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To not want to complete my work notice

(46 Posts)
Tohaveandtohold Sat 21-May-16 00:01:22

I've been working with mu company for less than a year in a really basic entry role (replacements are lined up) but my contract requires me to give a 4 week notice. I'm not happy in my current job role and every job I apply for just does not continue with my application once they know about my notice period. This has been going on for months. I currently got one but it means I can only give 2 weeks notice at work. I'm currently dreading this as I would like to leave on a good note but then after giving my notice and I lose this role, I'll lose on both ends. What are the consequences of not working your notice period. Aibu even considering this?

Vixxfacee Sat 21-May-16 00:02:58

Do you have any holiday left?

ilovesooty Sat 21-May-16 00:03:38

Surely you knew what the notice period was when you began the job?
Could you discuss and negotiate a shorter notice period?

fatmomma99 Sat 21-May-16 00:05:17

A responsible response would say talk to them and see if they'll release you earlier. You might lose some money?

An irresponsible response would be fuck 'em. You've been there less than a year, resign and chuck a sickie.

One of those may be more morally the correct thing to do.

You could combine both, if required.

Do you need a reference?

Do you have any un-taken holiday leave?

(things that could work for or against you)

Tohaveandtohold Sat 21-May-16 00:09:55

I have holidays left, I've only had 3 days off since January but they have a policy that you need to book an holiday 4 weeks in advance, this is all so sudden so its like too late to book.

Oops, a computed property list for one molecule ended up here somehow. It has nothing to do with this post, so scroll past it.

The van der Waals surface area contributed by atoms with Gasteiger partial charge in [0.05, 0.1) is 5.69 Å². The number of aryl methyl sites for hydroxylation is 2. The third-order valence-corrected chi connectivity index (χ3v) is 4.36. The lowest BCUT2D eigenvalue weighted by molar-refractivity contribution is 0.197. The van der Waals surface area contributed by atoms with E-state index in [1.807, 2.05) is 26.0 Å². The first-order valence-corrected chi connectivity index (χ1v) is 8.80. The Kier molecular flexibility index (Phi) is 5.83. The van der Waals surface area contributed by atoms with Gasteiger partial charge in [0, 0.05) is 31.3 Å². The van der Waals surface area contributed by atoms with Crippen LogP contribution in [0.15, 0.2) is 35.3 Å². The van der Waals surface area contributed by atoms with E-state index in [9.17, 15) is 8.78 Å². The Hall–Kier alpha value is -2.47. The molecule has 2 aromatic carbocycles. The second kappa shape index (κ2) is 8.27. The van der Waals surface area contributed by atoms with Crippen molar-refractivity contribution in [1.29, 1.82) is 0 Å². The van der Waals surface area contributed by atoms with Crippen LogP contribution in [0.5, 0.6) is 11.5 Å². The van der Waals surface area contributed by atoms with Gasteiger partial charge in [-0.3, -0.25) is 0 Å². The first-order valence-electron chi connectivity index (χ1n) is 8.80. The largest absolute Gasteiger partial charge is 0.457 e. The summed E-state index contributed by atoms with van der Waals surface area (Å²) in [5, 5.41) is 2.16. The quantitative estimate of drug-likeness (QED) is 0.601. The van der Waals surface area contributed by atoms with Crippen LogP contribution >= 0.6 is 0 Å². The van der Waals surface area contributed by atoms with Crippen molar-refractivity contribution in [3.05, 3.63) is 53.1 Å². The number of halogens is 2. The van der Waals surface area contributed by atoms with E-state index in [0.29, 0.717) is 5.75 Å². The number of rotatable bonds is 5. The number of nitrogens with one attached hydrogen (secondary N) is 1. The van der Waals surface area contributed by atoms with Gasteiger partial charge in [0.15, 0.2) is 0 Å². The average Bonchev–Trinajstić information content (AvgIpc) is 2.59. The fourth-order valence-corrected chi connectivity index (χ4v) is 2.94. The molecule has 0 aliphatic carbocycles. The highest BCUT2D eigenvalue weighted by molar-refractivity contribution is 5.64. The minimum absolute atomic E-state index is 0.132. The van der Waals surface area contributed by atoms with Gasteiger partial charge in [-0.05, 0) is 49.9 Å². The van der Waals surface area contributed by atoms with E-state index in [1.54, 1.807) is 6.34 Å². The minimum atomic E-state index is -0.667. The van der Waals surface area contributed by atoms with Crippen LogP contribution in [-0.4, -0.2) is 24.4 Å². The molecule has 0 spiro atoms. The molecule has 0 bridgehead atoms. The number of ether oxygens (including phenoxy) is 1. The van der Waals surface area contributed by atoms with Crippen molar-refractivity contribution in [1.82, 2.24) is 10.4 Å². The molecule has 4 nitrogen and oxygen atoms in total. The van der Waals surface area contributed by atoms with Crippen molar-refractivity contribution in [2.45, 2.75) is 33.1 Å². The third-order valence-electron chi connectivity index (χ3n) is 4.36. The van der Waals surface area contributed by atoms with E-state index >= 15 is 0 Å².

Florene Sat 21-May-16 00:17:18

Just hand your notice in and tell them you will take your outstanding holidays as the end part of it. They may not be thrilled but you are perfectly within your rights to do so as the 4 week holiday notice rule cannot be applied in these circumstances.

They may tell you that they will pay the holidays instead - just tell them that unfortunately this doesn't work for you.

PrimalLass Sat 21-May-16 00:35:18

There's bugger all they'll do about it, but you might need them for a reference. Don't lose your new job over it.

hownottofuckup Sat 21-May-16 00:48:55

I thought 4 weeks was pretty standard? (Mine was/is 8)
Any/all new jobs have asked what notice I would need to give. Tbh I think expecting less then 4 weeks from offer to start date is unreasonable.

BillSykesDog Sat 21-May-16 03:34:53

In my experience in this sort of situation with entry level roles where replacements are no issue they're normally pretty flexible. Explain the situation and tell them that you will need to leave on x date. They can't physically make you turn up, and it doesn't sound like it will be a huge issue for them. They would be pretty twatty not to release you.

TiredOfSleep Sat 21-May-16 06:16:35

Why can't you give notice, work 2 weeks then the other 2 weeks are holiday when you've started with the other place.

TiredOfSleep Sat 21-May-16 06:18:03

The only thing they can pursue you for is true costs they incur, so agency costs for recruiting or temp staff (the amount they cost more than you), training etc.

And burnt bridges of course. What's the requirement for a reference?

araiba Sat 21-May-16 06:37:48

99% of jobs have notice periods, therefore any decent business will be aware that new recruits have to give notice at their current job.

otherwise you could only ever recruit the unemployed

Creampastry Sat 21-May-16 06:42:28

4 weeks notice is standard isn't it???

Junosmum Sat 21-May-16 06:52:15

4 weeks is pretty standard notice period. I can't imagine working for a company who don't understand that and aren't willing to wait. My notice period is 2 months, DHs is 3 months.

I'd write my resignation letter as:

Today's date.

Dear x

Please take this letter as my official resignation, my final day at the company will be (date in 4 weeks time). I have x number holidays remaining on and therefore my last working day will be date which is 4 weeks minister holiday).